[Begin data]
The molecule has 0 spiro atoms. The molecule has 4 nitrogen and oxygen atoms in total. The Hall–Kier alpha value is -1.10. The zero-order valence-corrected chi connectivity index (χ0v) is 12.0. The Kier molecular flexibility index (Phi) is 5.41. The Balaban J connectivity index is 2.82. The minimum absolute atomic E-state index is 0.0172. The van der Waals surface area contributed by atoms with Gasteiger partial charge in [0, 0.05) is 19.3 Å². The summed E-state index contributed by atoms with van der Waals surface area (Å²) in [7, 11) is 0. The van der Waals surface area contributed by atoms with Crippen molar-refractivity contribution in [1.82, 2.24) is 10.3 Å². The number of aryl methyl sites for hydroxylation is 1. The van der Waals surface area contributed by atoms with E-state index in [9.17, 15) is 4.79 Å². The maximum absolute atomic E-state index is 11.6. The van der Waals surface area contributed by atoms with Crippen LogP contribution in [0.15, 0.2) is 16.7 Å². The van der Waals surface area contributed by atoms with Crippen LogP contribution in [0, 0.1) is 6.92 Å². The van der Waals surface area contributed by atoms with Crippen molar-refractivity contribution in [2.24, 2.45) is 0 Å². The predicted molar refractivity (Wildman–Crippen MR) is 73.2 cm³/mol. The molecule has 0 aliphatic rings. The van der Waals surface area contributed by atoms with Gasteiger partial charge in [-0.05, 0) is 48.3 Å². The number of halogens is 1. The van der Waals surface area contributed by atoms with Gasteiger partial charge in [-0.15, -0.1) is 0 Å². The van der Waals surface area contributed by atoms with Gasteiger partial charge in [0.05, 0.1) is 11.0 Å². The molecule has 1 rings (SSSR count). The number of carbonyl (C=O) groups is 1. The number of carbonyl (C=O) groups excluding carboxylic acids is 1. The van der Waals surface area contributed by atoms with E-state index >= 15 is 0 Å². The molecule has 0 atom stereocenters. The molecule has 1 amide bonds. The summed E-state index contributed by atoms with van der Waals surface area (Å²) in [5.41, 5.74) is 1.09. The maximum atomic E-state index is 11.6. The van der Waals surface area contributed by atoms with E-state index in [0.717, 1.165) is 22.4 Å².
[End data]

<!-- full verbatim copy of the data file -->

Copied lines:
The molecule has 0 spiro atoms. The molecule has 4 nitrogen and oxygen atoms in total. The Hall–Kier alpha value is -1.10. The zero-order valence-corrected chi connectivity index (χ0v) is 12.0. The Kier molecular flexibility index (Phi) is 5.41. The Balaban J connectivity index is 2.82. The minimum absolute atomic E-state index is 0.0172. The van der Waals surface area contributed by atoms with Gasteiger partial charge in [0, 0.05) is 19.3 Å². The summed E-state index contributed by atoms with van der Waals surface area (Å²) in [7, 11) is 0. The van der Waals surface area contributed by atoms with Crippen molar-refractivity contribution in [1.82, 2.24) is 10.3 Å². The number of aryl methyl sites for hydroxylation is 1. The van der Waals surface area contributed by atoms with E-state index in [9.17, 15) is 4.79 Å². The maximum absolute atomic E-state index is 11.6. The van der Waals surface area contributed by atoms with Crippen LogP contribution in [0.15, 0.2) is 16.7 Å². The van der Waals surface area contributed by atoms with Crippen LogP contribution in [0, 0.1) is 6.92 Å². The van der Waals surface area contributed by atoms with Crippen molar-refractivity contribution in [2.24, 2.45) is 0 Å². The predicted molar refractivity (Wildman–Crippen MR) is 73.2 cm³/mol. The molecule has 0 aliphatic rings. The van der Waals surface area contributed by atoms with Gasteiger partial charge in [-0.05, 0) is 48.3 Å². The number of halogens is 1. The van der Waals surface area contributed by atoms with Gasteiger partial charge in [-0.15, -0.1) is 0 Å². The van der Waals surface area contributed by atoms with Gasteiger partial charge in [0.05, 0.1) is 11.0 Å². The molecule has 1 rings (SSSR count). The number of carbonyl (C=O) groups is 1. The number of carbonyl (C=O) groups excluding carboxylic acids is 1. The van der Waals surface area contributed by atoms with E-state index >= 15 is 0 Å². The molecule has 0 atom stereocenters. The molecule has 1 amide bonds. The summed E-state index contributed by atoms with van der Waals surface area (Å²) in [5.41, 5.74) is 1.09. The maximum atomic E-state index is 11.6. The van der Waals surface area contributed by atoms with E-state index in [0.717, 1.165) is 22.4 Å².